PRICE (MARY) VS. GODBY (SAMUEL RAY), ET AL.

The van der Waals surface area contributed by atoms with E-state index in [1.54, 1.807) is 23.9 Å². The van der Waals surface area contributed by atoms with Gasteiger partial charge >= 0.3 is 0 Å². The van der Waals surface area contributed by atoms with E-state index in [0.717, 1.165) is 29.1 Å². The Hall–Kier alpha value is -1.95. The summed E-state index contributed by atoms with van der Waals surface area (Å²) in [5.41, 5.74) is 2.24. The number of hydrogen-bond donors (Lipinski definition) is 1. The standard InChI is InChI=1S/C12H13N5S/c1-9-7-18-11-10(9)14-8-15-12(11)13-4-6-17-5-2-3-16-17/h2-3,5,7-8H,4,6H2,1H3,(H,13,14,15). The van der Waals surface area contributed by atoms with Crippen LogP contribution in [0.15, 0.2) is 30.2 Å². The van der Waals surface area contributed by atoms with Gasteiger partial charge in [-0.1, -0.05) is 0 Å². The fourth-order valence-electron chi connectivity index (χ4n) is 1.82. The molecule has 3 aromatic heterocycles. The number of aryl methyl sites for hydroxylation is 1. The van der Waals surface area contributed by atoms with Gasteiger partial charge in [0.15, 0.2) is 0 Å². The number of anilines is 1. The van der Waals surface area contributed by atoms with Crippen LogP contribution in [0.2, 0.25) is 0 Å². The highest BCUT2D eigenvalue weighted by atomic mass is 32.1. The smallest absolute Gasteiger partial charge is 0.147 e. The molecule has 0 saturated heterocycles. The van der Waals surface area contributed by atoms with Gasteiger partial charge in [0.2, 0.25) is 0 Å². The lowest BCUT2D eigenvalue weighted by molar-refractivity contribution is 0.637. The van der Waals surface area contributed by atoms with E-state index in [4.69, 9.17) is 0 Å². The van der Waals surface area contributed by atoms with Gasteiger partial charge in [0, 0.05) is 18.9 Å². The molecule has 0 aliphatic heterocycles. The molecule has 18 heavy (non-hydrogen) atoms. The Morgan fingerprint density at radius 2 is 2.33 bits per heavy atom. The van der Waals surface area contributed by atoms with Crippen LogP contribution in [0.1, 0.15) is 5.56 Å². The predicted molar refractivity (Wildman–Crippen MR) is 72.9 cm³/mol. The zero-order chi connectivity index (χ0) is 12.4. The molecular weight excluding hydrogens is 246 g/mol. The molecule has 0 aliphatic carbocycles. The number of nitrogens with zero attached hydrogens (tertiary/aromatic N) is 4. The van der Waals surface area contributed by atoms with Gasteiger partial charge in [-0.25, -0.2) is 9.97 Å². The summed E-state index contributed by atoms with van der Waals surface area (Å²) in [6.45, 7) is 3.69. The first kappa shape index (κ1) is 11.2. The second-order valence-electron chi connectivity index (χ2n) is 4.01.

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RENDERED: SEPTEMBER 5, 2008; 10:00 A.M. TO BE PUBLISHED Commonwealth of Kentucky Court of Appeals NO. 2007-CA-001347-MR MARY PRICE v. APPELLANT APPEAL FROM PULASKI CIRCUIT COURT HONORABLE JEFFREY T. BURDETTE, JUDGE ACTION NO. 06-CI-00993 SAMUEL RAY GODBY AND SAMUEL RAY GODBY REALTY AND AUCTION COMPANY APPELLEES AND NO. 2007-CA-001600-MR MARY PRICE v. APPELLANT APPEAL FROM PULASKI CIRCUIT COURT HONORABLE JEFFREY T. BURDETTE, JUDGE ACTION NO. 06-CI-00993 MELVIN R. CHILDERS AND ANNA CHILDERS APPELLEES OPINION REVERSING AND REMANDING ** ** ** ** ** BEFORE: DIXON, NICKELL, AND STUMBO, JUDGES. STUMBO, JUDGE: Mary Price (hereinafter Appellant) appeals the orders of summary judgment granted in favor of Samuel Godby and his realty company (hereinafter Godby collectively) and Melvin and Anna Childers. Because the orders stem from the same case, we will resolve both appeals in a single opinion. Appellant argues that summary judgment was improperly granted and asks that we reverse. Additionally, she requests that a deed be reformed to show the intent of the parties (which is the underlying issue in this case). We find that there is a genuine issue of material fact in regard to the Godby summary judgment; that the Childers are not entitled to summary judgment as a matter of law; and that Appellant is entitled to have the deed reformed. On March 7, 2003, Appellant entered into an auction sales contract with Godby wherein he would sell at auction Appellant’s forty-acre farm in Pulaski County, Kentucky. At the time of the initial contract, all the property was to be sold except some dairy equipment located on it. Godby was to receive six percent commission. The sale was scheduled for May 10, 2003. 2 After signing the initial contract, but prior to the auction, Appellant decided to reserve from sale the house located on the property. Godby accepted this and noted the reservation in the written auction instructions. The reservation of the house and dairy equipment was also announced at the auction. At the auction, the Childers purchased the property upon which the house was located. Appellant orally agreed to have the house moved off the property within 60 days. Godby then had a deed prepared which conveyed the land from Appellant to the Childers. The deed was signed by Appellant on or about June 10, 2003. However, the deed was silent as to the reservation of the house. Around the same time, Godby gave Appellant a closing statement setting forth the outcome of the auction, i.e., how much the land was sold for, how much money was spent on expenses and to pay off liens on the property, and how much money Appellant was ultimately going to receive. Additionally, the statement contained a statement which released Godby from any future claims arising from the transaction. Appellant was directed to sign the closing statement as an acknowledgement that she received it. Appellant had trouble finding someone to move the house off the property and entered into a lease agreement with the Childers to rent the land until she could get the house moved. Appellant missed some rent payments and the Childers moved to evict her from the land by filing a forcible detainer action against her. The day of the hearing of the detainer action, the house burned down. 3 Appellant had the house insured by Shelter Mutual Insurance, another party in the underlying cause of action. However, because the deed did not reserve the house for Appellant, the insurance company denied her coverage. Appellant then filed suit against Godby for negligence, against the Childers for reformation of the deed, and against Shelter Mutual Insurance for breach of contract. After discovery was taken, all parties filed summary judgment motions. Summary judgment was denied for Shelter Mutual Insurance and Appellant, but granted for Godby and the Childers. This appeal followed. Godby’s motion for summary judgment argued that he was released from all liability due to the release language in the closing statement. Appellant responded arguing that the waiver of liability language was never bargained for and that no consideration was given in exchange for the waiver. The lower court granted the summary judgment finding that Appellant signed the closing statement and that exempting the house from the auction was additional consideration for the waiver. The Childers’ motion for summary judgment argued that Appellant lost her interest in the house because she failed to move it within a reasonable time. Also, because the deed did not mention the reservation of the house, the merger doctrine merged all oral agreements into the deed and the deed was controlling, which made the house property of the Childers. Appellant argued that there was a mutual mistake in the deed because all parties knew the house was not part of the 4 sale and that the merger doctrine does not apply when the parties do not intend it to, as is the case with mutual mistake. The lower court found Appellant lost interest in her house when she did not move the house within a reasonable period of time, that the merger doctrine made the language in the deed controlling, and that there was no genuine issue of material fact regarding the mutual mistake. After a review of the arguments and the record, we conclude that the lower court wrongly granted the summary judgments and reverse. The standard of review on appeal of a summary judgment is whether the trial court correctly found that there were no genuine issues as to any material fact and that the moving party was entitled to judgment as a matter of law. Kentucky Rules of Civil Procedure (CR) 56.03. . . . “The record must be viewed in a light most favorable to the party opposing the motion for summary judgment and all doubts are to be resolved in his favor.” Steelvest, Inc. v. Scansteel Service Center, Inc., Ky., 807 S.W.2d 476, 480 (1991). Summary “judgment is only proper where the movant shows that the adverse party could not prevail under any circumstances.” Steelvest, 807 S.W.2d at 480, citing Paintsville Hospital Co. v. Rose, Ky., 683 S.W.2d 255 (1985). Consequently, summary judgment must be granted “[o]nly when it appears impossible for the nonmoving party to produce evidence at trial warranting a judgment in his favor . . . .” Huddleston v. Hughes, Ky. App., 843 S.W.2d 901, 903 (1992). Scifres v. Kraft, 916 S.W.2d 779, 781 (Ky. App. 1996). We will first address Godby’s summary judgment. As stated above, the lower court granted summary judgment because it found that the reservation of the house was consideration for the release. However, we find that this issue is not ripe for summary judgment. Viewing it in the light most favorable to Appellant, it 5 could easily be determined that this additional term was not bargained for in exchange for the release. It could appear that the reservation of the house was an additional term to the realty contract, which did not contain the release language. Once Appellant informed Godby she wanted to reserve the house, he could have either insisted that the original contract terms be followed or rescinded the contract. Godby instead chose to follow through with the auction and sold Appellant’s land while reserving the house. A jury could find that once the land was sold, the original contract was finished and the release could be considered separate from the underlying transaction, therefore requiring additional consideration in exchange for it. “When an instrument is clearly within the understanding of the parties, one who for a valuable consideration signs without reading and without inducement either to sign or not to read, cannot shelter under a claim of mistake . . . .” Trevathan v. Tesseneer, 519 S.W.2d 614, 615 (Ky. 1975) (Emphasis added); see also Brown v. Kentucky Lottery Corp., 891 S.W.2d 90 (Ky. App. 1995). We find that there is still a genuine issue of material fact in this case. It is not clear whether the reservation of the house from the sale is consideration for the release or merely an additional term to the underlying contract. We therefore reverse the summary judgment. As for the summary judgment granted to the Childers, we must reverse as well. As stated above, the trial court found summary judgment appropriate for the Childers because Appellant lost her interest in the house after 6 failing to move it in a reasonable time and that the merger doctrine negated any agreement to reserve the house from the sale. We find that this is incorrect as a matter of law and hold that summary judgment should have been granted in favor of Appellant and not the Childers as all parties admitted the house was to remain the property of Appellant. Contrary to the holding of the trial court, we find that Appellant did not lose her interest in the house after failing to move it within the agreed sixty-day period. Appellant and the Childers entered into a lease agreement that would allow Appellant to continue living on the land until she could remove her house. This waived the sixty-day requirement. The Childers claim that the lease agreement was not open ended, but was for a reasonable amount of time only. It was not until January 2005 that Melvin Childers sent a letter to Appellant asking her to vacate the property. This terminated the lease agreement. Appellant did not leave the property and a Forcible Detainer Complaint was filed in August 2005. Once Appellant stopped paying rent, the Childers rightfully sought to evict her. However, the trial court finding that she lost her interest in the house was erroneous. A house becomes personal property, and not part of the real estate, if the owner of the house does not own the land it is situated on. Columbia Gas of Kentucky, Inc. v. Maynard, 532 S.W.2d 3 (Ky. 1976). All parties agree that Appellant intended to retain her ownership of the house. Absent evidence that she abandoned this property, the 7 Childers’ only remedies were that of a landlord: to sue for damages and back rent. Restatement (Second) of Torts, § 12(1) 1977; Ky. OAG 82-553. “[R]eformation of a deed may be granted only if the mistake is mutual . . . the evidence is clear, convincing and beyond reasonable controversy, and it is shown that the parties had actually agreed upon terms different from those appearing in the written instrument.” Pressley v. Morton, 325 S.W.2d 81, 83 (Ky. 1959). Here, all parties admitted that the house was to be exempt from the auction. When the Childers purchased the land, they knew that Appellant was going to keep the house. The exemption of the house should have been included in the deed because both Appellant and the Childers agreed to it. The trial court found that “[t]he merger doctrine holds that all prior statements and agreements, both written and oral, are merged into the deed and the parties are bound by that instrument.” Borden v. Litchford, 619 S.W.2d 715, 717 (Ky. App. 1981). However, “[t]he exceptions to the merger doctrine are fraud, mistake, or contractual agreement clearly not intended to be merged into the deed.” Harrodsburg Indus. Warehousing, Inc. v. MIGS, LLC, 182 S.W.3d 529, 532 (Ky. App. 2005). It is clear that Appellant and the Childers intended the house to be exempt from the sale and this exemption should have been referenced in the deed. Since there was a mutual mistake, the merger doctrine does not apply and reformation is in order. 8 Accordingly, we reverse the summary judgments granted in favor of Godby and the Childers and remand this case back to the trial court for an order reforming the deed to exclude the house. ALL CONCUR. BRIEFS FOR APPELLANT: Robert E. Norfleet Somerset, Kentucky BRIEF FOR APPELLEE, SAMUEL RAY GODBY AND SAMUEL RAY GODBY REALTY & AUCTION COMPANY: John S. Gillum Somerset, Kentucky BRIEF FOR APPELLEES, MELVIN R. CHILDERS AND ANNA CHILDERS: John G. Prather, Jr. Winter R. Huff Somerset, Kentucky 9